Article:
Sunday, May 16, 2010


One of my personal Jewish outlets is participating in Limmud Southeast+Atlanta. As you may know Limmud is an international organization that represents a cross-communal approach to Jewish learning. It began in 1980 in the UK and now has about 35 all over the world.

Limmud Southeast+Atlanta has several events through the year; the highlights are a day-long Limmud in March, a full weekend over Labor Day called LimmudFest, and piloting a Jewish music festival this June. I am an active VOLUNTICIPANT (a cool Limmud concept for a participant who is also a volunteer!). For LimmudFest 2010, I am the co-chair of a committee called Participant Care (i.e. hospitality, special needs requests, transportation, housing, etc). It is such a rewarding experience to be involved in Jewish community for personal reasons and not just professional ones.

Limmud gives me a phenomenal multi-generational community amid which I have made some of my closest friends in Atlanta. They are all people who are committed to Jewish life - however they personally define it. They are engaged, intelligent, and loving (not to mention a ton of fun!). Limmud gives me an outlet for my post-denomination Judaism. Limmud gives me on-going adult Jewish learning for learning's sake. Limmud has given me front-line access to some of the world's best Jewish educators. But now, Limmud has given me something else.

I was recently asked to represent Limmud Southeast+Atlanta to be a part of an international Limmud project called the Chevruta Project. It is a book, published once a year, in which texts are examined around one theme, through many lenses, and by-way of both traditional and modern texts. The Chevruta book is divided into four sections and each section is developed by a geographic team. This year's theme is TIME and my team is North America. The North America team has representatives from Toronto, New Orleans, Chicago, NY, Boston, LA, Philly and Colorado. The section of the book we were assigned is around Communal Time.

In thinking about on-line learning communities, one of the greatest strengths is what has become known as "crowd-sourcing." The Jim Joseph Fellowship has reinforced the useful nature of tapping into the collective wisdom of a community. So combining my participation in the Fellowship with my participation in the Limmud Chevruta Project, I wanted to take this opportunity to ask all of the Davar Acher readers to participate in crowd-sourcing around the topic of Jewish Time. I invite you to answer any one, a few, or all of the questions below.
  • What does Jewish Time mean to you?
  • What traditional texts best frame or guide your view of Jewish time?
  • What modern texts do this?
  • How does Personal Jewish Time play out in your life?
  • How does Communal Jewish Time play out in your life?
  • What comes to mind when the concept of G-d's Time is introduced?
  • Do you have thoughts about Eternal Time?
I look forward to the amazing discussion I think we can have in asynchronous TIME about this topic.

NOTE: Picture to left is Salvador Dali's "The Persistence of Time"


  1. This sounds great. Where/how do you want us to post our answers?

  2. Just post your answers as comment here ... that way everyone can see, and maybe dialogue. Thanks, Peter!

  3. I just discovered your questions, hope it's not too late!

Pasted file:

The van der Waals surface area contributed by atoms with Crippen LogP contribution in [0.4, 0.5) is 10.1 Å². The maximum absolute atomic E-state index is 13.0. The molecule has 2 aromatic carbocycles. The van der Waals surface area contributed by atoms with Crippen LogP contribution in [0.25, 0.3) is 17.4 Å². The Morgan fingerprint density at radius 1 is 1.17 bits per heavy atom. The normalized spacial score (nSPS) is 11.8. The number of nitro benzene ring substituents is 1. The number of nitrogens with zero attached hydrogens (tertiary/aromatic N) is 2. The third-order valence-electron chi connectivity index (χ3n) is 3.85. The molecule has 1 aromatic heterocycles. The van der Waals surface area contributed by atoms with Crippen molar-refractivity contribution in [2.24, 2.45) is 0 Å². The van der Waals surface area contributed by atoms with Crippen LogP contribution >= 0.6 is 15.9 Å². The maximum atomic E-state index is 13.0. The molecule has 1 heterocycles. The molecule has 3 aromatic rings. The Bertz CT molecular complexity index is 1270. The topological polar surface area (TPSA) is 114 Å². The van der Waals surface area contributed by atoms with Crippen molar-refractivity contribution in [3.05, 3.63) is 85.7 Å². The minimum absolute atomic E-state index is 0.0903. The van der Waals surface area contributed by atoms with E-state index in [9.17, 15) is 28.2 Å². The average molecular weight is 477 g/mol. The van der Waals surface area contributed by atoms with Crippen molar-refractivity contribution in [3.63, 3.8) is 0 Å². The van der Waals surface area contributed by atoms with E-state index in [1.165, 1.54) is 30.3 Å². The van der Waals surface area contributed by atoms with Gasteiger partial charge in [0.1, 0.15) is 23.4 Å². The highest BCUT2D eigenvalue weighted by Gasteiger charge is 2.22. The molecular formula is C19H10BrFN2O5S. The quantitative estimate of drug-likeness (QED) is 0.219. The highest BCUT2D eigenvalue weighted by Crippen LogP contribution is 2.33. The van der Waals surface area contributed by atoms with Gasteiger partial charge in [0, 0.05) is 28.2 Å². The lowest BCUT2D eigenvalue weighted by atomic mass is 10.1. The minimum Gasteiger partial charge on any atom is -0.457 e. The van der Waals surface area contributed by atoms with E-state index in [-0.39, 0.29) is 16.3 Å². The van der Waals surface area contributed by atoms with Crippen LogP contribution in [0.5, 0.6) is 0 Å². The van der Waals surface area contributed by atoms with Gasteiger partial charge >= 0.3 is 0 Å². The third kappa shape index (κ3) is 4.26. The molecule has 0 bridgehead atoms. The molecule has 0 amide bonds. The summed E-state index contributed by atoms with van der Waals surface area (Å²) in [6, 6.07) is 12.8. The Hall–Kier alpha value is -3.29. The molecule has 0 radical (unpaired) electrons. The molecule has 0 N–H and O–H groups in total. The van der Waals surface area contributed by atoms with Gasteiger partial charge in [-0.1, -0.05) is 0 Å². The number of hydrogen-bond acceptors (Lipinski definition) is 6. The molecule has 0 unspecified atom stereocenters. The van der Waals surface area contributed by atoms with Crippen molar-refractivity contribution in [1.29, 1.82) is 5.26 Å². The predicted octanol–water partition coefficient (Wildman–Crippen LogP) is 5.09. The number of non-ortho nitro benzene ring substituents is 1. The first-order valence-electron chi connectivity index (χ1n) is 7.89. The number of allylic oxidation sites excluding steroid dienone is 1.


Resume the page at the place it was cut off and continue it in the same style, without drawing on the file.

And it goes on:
What does Jewish Time mean to you?

    When I hear that phrase the first thing that comes to mind is being late. I think many cultures have a phenomenon of starting things late and call it ______ Time.

    I once saw Jackie Mason perform a fund raiser at Carnegie Hall and Carnegie Hall starts at exact time, yet the crowd was on Jewish time. So they started and Jackie teased people as they came in.

    What traditional texts best frame or guide your view of Jewish time? What modern texts do this?

    I think - and I saw this cited in Pardes Yosef - that "Breishit bara elokim" implies that G-d created time. The Breishit narrative is filled with time related quotes, time (like everything else) is created by and framed by speech - after various pronouncement it is called a day. (That reminds me of a joke: G-d says to the angels "I created this sphere that will rotate around the sun and be dark half the time and light half the time." The angels say, "That's great what are you going to do next?" And G-d says, "I think I'll call it a day."

    One of my favorite questions is, "What was created on the seventh day?" The common answer is "nothing." And yet, by pulling back, Shabbat was actually created.

    I think Heschel does a unique and amazing job of developing Shabbat as a time to appreciate time.

    Also, one could spend forever answering Hillel's question, "If not now when?" and his related advice, "Don't say when I have free time I will study, because you may never find free time."

    How does Personal Jewish Time play out in your life?How does Communal Jewish Time play out in your life?

    I like the Gemorah in Avodah Zarah's schedule of G-d's day. At one point in His day He plays with the Leviathan. Rav Soloveichik said that the lesson here is to have a playful compartment built into our schedule.

    In Jewish life deadlines are important (which is an interesting name for it when you think about it) - the idea that a second after a certain point time is up. This is the idea behind the statement in Avot that in a way one second in terms of active repentance and good deeds one second in this world trumps all of the world to come, because once you've crossed the line you've crossed the line.

    What comes to mind when the concept of G-d's Time is introduced?

    I think time is something that was created for us and is not real for G-d.

    Do you have thoughts about Eternal Time?

    Shabbat is a chance to experience a taste of eternal time...

  4. wishing you a shanah tovah. any thoughts on my answers?